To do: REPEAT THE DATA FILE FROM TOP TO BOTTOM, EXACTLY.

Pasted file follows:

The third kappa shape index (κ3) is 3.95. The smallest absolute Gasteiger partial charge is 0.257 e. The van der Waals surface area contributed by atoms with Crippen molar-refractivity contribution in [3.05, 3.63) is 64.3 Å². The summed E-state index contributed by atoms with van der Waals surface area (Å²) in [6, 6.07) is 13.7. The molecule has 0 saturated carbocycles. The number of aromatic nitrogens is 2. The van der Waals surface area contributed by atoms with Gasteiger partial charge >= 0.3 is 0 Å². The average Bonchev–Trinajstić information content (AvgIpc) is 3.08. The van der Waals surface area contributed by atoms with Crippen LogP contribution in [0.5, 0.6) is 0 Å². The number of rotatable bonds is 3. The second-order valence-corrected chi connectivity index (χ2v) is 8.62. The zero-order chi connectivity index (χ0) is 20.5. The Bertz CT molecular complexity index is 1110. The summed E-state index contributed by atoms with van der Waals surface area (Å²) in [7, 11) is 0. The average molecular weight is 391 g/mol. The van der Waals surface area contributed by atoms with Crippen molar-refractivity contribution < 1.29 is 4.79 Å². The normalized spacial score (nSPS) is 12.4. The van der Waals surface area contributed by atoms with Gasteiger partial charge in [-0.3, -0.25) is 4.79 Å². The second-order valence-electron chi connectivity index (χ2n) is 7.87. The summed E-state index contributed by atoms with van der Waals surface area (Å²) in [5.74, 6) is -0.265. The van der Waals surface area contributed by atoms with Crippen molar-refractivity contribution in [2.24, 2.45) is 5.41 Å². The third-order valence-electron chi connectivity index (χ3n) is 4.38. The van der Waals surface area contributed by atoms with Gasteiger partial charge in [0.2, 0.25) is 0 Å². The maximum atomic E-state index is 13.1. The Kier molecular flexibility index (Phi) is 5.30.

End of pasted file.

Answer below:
The third kappa shape index (κ3) is 3.95. The smallest absolute Gasteiger partial charge is 0.257 e. The van der Waals surface area contributed by atoms with Crippen molar-refractivity contribution in [3.05, 3.63) is 64.3 Å². The summed E-state index contributed by atoms with van der Waals surface area (Å²) in [6, 6.07) is 13.7. The molecule has 0 saturated carbocycles. The number of aromatic nitrogens is 2. The van der Waals surface area contributed by atoms with Gasteiger partial charge >= 0.3 is 0 Å². The average Bonchev–Trinajstić information content (AvgIpc) is 3.08. The van der Waals surface area contributed by atoms with Crippen LogP contribution in [0.5, 0.6) is 0 Å². The number of rotatable bonds is 3. The second-order valence-corrected chi connectivity index (χ2v) is 8.62. The zero-order chi connectivity index (χ0) is 20.5. The Bertz CT molecular complexity index is 1110. The summed E-state index contributed by atoms with van der Waals surface area (Å²) in [7, 11) is 0. The average molecular weight is 391 g/mol. The van der Waals surface area contributed by atoms with Crippen molar-refractivity contribution < 1.29 is 4.79 Å². The normalized spacial score (nSPS) is 12.4. The van der Waals surface area contributed by atoms with Gasteiger partial charge in [-0.3, -0.25) is 4.79 Å². The second-order valence-electron chi connectivity index (χ2n) is 7.87. The summed E-state index contributed by atoms with van der Waals surface area (Å²) in [5.74, 6) is -0.265. The van der Waals surface area contributed by atoms with Crippen molar-refractivity contribution in [2.24, 2.45) is 5.41 Å². The third-order valence-electron chi connectivity index (χ3n) is 4.38. The van der Waals surface area contributed by atoms with Gasteiger partial charge in [0.2, 0.25) is 0 Å². The maximum atomic E-state index is 13.1. The Kier molecular flexibility index (Phi) is 5.30.